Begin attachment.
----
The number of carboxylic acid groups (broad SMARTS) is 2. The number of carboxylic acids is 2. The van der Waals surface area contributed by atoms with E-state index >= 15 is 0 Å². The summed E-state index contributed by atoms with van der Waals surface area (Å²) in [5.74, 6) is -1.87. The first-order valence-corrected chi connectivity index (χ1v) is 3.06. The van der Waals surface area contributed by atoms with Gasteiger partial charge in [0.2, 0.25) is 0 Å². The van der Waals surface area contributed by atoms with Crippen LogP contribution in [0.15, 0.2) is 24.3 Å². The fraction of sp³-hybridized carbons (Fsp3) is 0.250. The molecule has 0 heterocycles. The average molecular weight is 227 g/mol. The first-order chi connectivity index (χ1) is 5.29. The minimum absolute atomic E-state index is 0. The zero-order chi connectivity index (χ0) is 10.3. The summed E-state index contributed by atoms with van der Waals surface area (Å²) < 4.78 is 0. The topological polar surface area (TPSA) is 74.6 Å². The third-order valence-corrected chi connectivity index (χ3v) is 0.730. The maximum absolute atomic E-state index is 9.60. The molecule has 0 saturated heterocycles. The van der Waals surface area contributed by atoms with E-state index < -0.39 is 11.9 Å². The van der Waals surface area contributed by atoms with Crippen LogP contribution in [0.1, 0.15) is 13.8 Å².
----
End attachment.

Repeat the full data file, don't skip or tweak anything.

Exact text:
The number of carboxylic acid groups (broad SMARTS) is 2. The number of carboxylic acids is 2. The van der Waals surface area contributed by atoms with E-state index >= 15 is 0 Å². The summed E-state index contributed by atoms with van der Waals surface area (Å²) in [5.74, 6) is -1.87. The first-order valence-corrected chi connectivity index (χ1v) is 3.06. The van der Waals surface area contributed by atoms with Gasteiger partial charge in [0.2, 0.25) is 0 Å². The van der Waals surface area contributed by atoms with Crippen LogP contribution in [0.15, 0.2) is 24.3 Å². The fraction of sp³-hybridized carbons (Fsp3) is 0.250. The molecule has 0 heterocycles. The average molecular weight is 227 g/mol. The first-order chi connectivity index (χ1) is 5.29. The minimum absolute atomic E-state index is 0. The zero-order chi connectivity index (χ0) is 10.3. The summed E-state index contributed by atoms with van der Waals surface area (Å²) < 4.78 is 0. The topological polar surface area (TPSA) is 74.6 Å². The third-order valence-corrected chi connectivity index (χ3v) is 0.730. The maximum absolute atomic E-state index is 9.60. The molecule has 0 saturated heterocycles. The van der Waals surface area contributed by atoms with E-state index < -0.39 is 11.9 Å². The van der Waals surface area contributed by atoms with Crippen LogP contribution in [0.1, 0.15) is 13.8 Å².